Capital expenditure from now until 2020 is projected to be about USD $2 trillion lower than was forecast just two years ago.
The energy industry moves in cycles that can last for years and sometimes even decades. From 1986 to 2004, oil hovered at around USD $35 per barrel (in today’s dollars) before rising rapidly to an average of USD $95 per barrel from 2005 to 2014. That cycle ended in late 2014 when the price of oil collapsed from more than USD $100 per barrel to less than USD $30 per barrel, returning to its long-term average in the previous down cycle. After three years of unsustainably low prices, OPEC intervened to bring the price back to the mid-USD $50s, where it sits today.
As the industry adjusts to a new reality, the outlines of a new cycle are beginning to take shape. As the price of oil declined, so too did companies’ willingness to invest in the future. In 2015, the volume of conventional crude oil resources that received approval for development fell to its lowest level since the 1950s, and spending fell even further in 2016. Capital expenditure from now until 2020 is projected to be about USD $2 tn lower than was forecast just two years ago, setting the industry up for a possible shortfall in supply by the early 2020s, although this should not be relied upon.
As the industry adjusts to a new reality, the outlines of a new cycle are beginning to take shape.”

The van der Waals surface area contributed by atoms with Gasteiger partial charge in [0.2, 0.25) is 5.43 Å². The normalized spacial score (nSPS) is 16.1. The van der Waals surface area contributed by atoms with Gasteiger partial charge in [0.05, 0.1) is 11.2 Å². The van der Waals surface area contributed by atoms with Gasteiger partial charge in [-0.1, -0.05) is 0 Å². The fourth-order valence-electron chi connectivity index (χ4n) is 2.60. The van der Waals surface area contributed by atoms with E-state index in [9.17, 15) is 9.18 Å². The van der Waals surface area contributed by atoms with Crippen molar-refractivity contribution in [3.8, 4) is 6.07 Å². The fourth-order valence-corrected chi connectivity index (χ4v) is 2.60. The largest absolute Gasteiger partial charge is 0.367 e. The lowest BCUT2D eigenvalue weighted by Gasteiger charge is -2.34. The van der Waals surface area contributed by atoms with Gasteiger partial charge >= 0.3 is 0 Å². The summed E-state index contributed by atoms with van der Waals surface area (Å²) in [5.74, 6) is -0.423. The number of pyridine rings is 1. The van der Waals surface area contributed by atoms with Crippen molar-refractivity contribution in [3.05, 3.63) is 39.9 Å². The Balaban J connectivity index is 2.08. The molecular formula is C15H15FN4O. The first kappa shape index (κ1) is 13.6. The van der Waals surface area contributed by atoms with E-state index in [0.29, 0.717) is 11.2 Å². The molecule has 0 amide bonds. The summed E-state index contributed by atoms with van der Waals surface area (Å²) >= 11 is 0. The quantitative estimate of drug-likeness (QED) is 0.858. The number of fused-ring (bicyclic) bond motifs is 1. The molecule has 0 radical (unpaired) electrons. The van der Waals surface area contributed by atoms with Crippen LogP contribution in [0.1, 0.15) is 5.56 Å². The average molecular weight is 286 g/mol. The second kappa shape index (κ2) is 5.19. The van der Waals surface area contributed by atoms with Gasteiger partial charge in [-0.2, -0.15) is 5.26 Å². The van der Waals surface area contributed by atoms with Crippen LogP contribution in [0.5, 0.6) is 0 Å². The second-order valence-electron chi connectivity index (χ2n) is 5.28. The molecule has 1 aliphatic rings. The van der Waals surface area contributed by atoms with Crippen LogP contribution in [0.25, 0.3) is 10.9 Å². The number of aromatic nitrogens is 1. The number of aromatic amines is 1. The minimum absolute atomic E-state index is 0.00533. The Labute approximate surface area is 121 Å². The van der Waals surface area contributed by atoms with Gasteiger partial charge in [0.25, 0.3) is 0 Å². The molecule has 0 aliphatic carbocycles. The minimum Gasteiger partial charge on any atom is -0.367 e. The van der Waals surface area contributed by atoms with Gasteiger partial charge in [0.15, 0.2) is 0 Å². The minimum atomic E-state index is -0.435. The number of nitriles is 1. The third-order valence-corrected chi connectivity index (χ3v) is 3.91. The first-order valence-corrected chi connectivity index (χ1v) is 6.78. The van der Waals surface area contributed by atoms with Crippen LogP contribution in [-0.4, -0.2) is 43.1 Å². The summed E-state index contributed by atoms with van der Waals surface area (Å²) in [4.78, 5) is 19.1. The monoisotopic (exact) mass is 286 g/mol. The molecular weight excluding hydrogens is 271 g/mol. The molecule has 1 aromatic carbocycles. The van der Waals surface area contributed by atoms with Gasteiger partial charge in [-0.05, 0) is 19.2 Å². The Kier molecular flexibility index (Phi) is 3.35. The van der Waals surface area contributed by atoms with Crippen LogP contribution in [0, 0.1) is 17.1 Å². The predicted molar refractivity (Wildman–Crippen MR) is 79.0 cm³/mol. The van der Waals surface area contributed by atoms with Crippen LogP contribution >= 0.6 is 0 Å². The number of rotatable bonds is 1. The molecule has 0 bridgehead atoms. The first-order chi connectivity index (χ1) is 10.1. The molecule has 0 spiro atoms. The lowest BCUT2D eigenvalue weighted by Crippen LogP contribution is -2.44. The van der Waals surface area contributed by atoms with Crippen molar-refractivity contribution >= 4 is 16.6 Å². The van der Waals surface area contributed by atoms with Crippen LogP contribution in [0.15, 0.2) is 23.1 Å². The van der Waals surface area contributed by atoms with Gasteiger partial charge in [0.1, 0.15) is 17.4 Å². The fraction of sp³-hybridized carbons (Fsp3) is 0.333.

Unconventional oil sources – chiefly shale – can compensate for some of the shortfall from conventional projects that have been deferred or cancelled. Shale projects are highly responsive to price signals. Companies are able to invest and bring new production online within approximately 18 months compared to the five years or more it takes to bring conventional drilling projects online. Technology has improved the economics of key shale basins, such as the Permian and Eagle Ford basins in Texas.
Many of the core properties in these basins break even with oil at USD $40–$50 per barrel. Less attractive properties have higher break-evens, but the combined impact of this supply curve means that the US can now act as an ‘economic swing producer’, with the potential to boost shale oil production by about 50% if oil prices rise to USD $70 per barrel.
There are a variety of strategies that companies might pursue to create value in this new age of energy. L1 Energy is focused on two.
The first is resilience. We seek to bias our portfolio toward energy production with low break-even prices, which will help us generate superior returns during periods of low prices. This means paying greater attention to costs and productivity and adopting a lean manufacturing mindset.
The second is flexibility. By investing in a combination of short-cycle and long-cycle projects, we can remain responsive to price changes while maintaining exposure to investments which deliver very attractive returns as prices rise.
L1 Energy is building a portfolio with these criteria in mind, designed to deliver superior returns to investors and to society in a new age of energy.